She saved the best for last. The best tennis, the best scene, the best memories. In the end, Martina Navratilova left Czechoslovakia a heroine to those she left behind and to those she adopted.
With a remarkable display of shotmaking that put an emphatic exclamation point on her week, Navratilova defeated Hana Mandlikova, 7-5, 6-1, this afternoon to clinch the 1986 Federation Cup for the United States.
Navratilova's victory gave the United States the clinching point in a 3-0 victory over Czechoslovakia after Chris Evert Lloyd, clearly struggling on a bad knee, had hung on to defeat Helena Sukova, 7-5, 7-6 (7-5), in the opening match.
On any other day, in any other setting, Evert's victory would have been worthy of many flowery words. She won on grit and memory, refusing to give in to a younger, stronger, healthier opponent who was being urged on by 7,000 fans in Stvanice Stadium.
But just as this has been Navratilova's week, this, too, was her day. On a breathtaking summer afternoon, she wrote a storybook ending to an extraordinary tale. She entered this stadium one week ago wondering what she would find 11 years after defecting. She left today with all doubts erased, the cheers ringing in her ears.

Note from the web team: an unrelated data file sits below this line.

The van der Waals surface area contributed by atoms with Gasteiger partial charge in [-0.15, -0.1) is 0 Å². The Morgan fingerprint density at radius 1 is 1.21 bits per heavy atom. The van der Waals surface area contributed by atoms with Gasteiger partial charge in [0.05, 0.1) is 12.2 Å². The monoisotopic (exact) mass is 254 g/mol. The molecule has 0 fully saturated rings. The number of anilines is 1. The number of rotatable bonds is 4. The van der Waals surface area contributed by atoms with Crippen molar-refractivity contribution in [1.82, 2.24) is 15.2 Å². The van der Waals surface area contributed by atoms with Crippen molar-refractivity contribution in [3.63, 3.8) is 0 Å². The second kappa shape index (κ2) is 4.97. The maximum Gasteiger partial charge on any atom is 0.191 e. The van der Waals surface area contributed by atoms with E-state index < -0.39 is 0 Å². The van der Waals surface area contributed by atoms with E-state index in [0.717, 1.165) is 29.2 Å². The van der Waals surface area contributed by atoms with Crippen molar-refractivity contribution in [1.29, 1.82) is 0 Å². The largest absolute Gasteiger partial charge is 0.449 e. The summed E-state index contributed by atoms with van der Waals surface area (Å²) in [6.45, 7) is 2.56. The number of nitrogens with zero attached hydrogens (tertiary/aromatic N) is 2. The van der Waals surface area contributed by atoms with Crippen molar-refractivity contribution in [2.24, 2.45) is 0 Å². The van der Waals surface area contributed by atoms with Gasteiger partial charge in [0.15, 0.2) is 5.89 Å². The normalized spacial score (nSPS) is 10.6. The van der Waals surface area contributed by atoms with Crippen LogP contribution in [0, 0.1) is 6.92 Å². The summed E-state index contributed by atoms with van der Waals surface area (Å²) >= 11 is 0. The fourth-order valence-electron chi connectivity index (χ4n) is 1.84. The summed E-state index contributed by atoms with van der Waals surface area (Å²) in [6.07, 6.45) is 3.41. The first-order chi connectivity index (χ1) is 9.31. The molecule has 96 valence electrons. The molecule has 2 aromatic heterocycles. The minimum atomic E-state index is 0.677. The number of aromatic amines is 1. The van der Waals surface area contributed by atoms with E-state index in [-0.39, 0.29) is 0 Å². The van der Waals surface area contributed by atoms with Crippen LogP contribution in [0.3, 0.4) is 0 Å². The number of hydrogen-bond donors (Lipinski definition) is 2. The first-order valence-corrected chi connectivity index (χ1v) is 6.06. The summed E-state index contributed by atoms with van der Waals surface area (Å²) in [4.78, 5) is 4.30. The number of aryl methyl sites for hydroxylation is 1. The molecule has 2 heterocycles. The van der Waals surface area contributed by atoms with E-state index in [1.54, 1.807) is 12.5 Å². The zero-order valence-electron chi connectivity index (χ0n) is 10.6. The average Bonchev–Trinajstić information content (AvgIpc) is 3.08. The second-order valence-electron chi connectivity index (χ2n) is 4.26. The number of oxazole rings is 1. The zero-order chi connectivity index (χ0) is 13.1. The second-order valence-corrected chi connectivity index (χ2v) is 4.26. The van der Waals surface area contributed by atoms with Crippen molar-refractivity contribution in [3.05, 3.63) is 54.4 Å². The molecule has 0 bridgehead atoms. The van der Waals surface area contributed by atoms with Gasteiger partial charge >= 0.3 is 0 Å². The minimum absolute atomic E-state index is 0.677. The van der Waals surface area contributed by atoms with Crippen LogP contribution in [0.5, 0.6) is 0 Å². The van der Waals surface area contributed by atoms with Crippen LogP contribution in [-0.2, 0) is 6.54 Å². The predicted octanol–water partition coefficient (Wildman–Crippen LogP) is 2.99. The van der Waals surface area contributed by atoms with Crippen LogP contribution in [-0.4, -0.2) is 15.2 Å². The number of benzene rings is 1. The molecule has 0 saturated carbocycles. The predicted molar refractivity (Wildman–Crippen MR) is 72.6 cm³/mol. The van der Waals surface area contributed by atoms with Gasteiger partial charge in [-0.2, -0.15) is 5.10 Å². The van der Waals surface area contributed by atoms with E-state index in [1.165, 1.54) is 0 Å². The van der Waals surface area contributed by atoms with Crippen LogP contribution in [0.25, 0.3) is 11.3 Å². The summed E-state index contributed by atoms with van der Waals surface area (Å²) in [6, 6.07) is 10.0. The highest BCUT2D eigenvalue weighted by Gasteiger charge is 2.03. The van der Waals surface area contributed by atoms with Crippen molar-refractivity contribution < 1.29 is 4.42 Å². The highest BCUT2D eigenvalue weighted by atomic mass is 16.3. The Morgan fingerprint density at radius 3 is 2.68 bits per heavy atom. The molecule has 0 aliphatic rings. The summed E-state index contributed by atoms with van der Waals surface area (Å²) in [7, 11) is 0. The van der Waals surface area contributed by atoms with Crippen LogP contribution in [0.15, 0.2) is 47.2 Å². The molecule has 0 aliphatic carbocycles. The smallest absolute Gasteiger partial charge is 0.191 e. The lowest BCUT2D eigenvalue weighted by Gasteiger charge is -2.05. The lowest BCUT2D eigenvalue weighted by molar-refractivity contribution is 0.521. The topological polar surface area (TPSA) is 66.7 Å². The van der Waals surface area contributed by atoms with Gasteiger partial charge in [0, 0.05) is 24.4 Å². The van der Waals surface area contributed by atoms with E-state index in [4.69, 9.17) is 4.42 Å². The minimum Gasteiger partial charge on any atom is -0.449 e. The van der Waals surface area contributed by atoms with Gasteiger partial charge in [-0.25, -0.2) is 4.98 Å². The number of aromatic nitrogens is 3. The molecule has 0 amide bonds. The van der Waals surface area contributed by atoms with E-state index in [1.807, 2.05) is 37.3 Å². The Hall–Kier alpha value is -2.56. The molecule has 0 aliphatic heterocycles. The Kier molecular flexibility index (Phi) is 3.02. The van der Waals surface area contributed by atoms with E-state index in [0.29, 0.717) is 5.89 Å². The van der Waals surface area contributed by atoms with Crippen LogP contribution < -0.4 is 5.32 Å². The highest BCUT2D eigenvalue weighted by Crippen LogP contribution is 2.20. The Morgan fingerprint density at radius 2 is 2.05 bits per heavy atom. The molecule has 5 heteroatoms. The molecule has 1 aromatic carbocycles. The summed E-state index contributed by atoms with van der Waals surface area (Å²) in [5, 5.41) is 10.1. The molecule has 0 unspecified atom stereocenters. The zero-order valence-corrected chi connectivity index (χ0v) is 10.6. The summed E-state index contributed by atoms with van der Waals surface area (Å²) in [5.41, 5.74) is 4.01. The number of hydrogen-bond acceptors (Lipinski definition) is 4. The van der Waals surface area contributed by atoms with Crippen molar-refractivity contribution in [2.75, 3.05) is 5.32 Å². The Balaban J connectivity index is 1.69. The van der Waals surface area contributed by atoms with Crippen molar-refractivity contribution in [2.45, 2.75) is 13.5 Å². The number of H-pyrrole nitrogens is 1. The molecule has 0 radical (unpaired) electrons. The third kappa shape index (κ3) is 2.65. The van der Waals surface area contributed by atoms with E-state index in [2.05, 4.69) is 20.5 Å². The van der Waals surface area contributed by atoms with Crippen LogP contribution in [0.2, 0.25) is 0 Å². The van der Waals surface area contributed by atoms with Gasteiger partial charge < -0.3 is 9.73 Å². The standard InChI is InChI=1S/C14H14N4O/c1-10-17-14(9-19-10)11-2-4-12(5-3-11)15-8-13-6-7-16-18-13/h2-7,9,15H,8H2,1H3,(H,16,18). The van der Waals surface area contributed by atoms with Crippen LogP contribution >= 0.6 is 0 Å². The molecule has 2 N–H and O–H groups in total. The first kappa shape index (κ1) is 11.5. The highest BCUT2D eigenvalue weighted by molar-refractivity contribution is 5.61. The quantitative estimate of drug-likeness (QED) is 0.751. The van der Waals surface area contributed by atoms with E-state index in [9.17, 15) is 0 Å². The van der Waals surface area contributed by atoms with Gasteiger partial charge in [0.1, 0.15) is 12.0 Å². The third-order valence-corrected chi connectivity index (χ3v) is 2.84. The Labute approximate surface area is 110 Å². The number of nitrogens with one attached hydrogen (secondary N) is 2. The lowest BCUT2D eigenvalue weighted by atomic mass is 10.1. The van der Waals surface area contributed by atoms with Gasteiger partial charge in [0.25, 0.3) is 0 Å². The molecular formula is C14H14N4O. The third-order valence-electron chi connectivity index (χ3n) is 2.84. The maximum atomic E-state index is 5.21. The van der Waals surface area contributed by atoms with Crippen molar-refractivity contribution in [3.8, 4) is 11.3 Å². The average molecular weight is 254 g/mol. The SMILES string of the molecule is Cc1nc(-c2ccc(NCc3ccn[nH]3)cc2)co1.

"Maybe I wrote my book too soon," she said with a smile. "This certainly would have been a great last chapter. I've enjoyed living this week, and I know I'll enjoy remembering it. The whole experience has been beyond my wildest dreams."
From the very first day, there was no doubt how the Czech people felt about the woman who has officially not existed here since leaving in 1975. And, with each passing day, the relationship between Navratilova and the fans grew warmer and warmer. Today, it reached an emotional crescendo, first during her match and finally during the awards ceremony.
"When we all heard that Martina was coming back here to play, not really knowing how people would react to her, we all wanted to come and try to help her win," Evert said. "We all did this for her and, Martina, we dedicate this Federation Cup to you."